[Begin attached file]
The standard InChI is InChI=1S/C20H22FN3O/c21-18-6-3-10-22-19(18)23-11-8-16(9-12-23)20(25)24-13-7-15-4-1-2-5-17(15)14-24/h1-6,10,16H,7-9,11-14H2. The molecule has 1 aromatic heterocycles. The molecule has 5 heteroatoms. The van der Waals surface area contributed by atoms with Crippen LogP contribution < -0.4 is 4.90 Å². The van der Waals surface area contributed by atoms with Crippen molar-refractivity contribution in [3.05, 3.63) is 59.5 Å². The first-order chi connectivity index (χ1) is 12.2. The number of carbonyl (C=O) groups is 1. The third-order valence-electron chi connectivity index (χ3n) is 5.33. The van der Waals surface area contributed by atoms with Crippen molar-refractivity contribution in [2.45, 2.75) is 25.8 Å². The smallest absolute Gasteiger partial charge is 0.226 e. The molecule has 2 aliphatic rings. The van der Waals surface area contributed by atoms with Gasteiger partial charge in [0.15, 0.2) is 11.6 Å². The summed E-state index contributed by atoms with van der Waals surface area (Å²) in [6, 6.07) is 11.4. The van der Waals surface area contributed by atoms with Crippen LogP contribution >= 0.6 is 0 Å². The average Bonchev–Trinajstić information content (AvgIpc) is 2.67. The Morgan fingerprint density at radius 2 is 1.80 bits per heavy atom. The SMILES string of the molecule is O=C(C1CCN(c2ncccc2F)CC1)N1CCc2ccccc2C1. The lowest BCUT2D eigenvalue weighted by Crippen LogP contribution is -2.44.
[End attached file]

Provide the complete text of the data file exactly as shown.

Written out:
The standard InChI is InChI=1S/C20H22FN3O/c21-18-6-3-10-22-19(18)23-11-8-16(9-12-23)20(25)24-13-7-15-4-1-2-5-17(15)14-24/h1-6,10,16H,7-9,11-14H2. The molecule has 1 aromatic heterocycles. The molecule has 5 heteroatoms. The van der Waals surface area contributed by atoms with Crippen LogP contribution < -0.4 is 4.90 Å². The van der Waals surface area contributed by atoms with Crippen molar-refractivity contribution in [3.05, 3.63) is 59.5 Å². The first-order chi connectivity index (χ1) is 12.2. The number of carbonyl (C=O) groups is 1. The third-order valence-electron chi connectivity index (χ3n) is 5.33. The van der Waals surface area contributed by atoms with Crippen molar-refractivity contribution in [2.45, 2.75) is 25.8 Å². The smallest absolute Gasteiger partial charge is 0.226 e. The molecule has 2 aliphatic rings. The van der Waals surface area contributed by atoms with Gasteiger partial charge in [0.15, 0.2) is 11.6 Å². The summed E-state index contributed by atoms with van der Waals surface area (Å²) in [6, 6.07) is 11.4. The van der Waals surface area contributed by atoms with Crippen LogP contribution >= 0.6 is 0 Å². The average Bonchev–Trinajstić information content (AvgIpc) is 2.67. The Morgan fingerprint density at radius 2 is 1.80 bits per heavy atom. The SMILES string of the molecule is O=C(C1CCN(c2ncccc2F)CC1)N1CCc2ccccc2C1. The lowest BCUT2D eigenvalue weighted by Crippen LogP contribution is -2.44.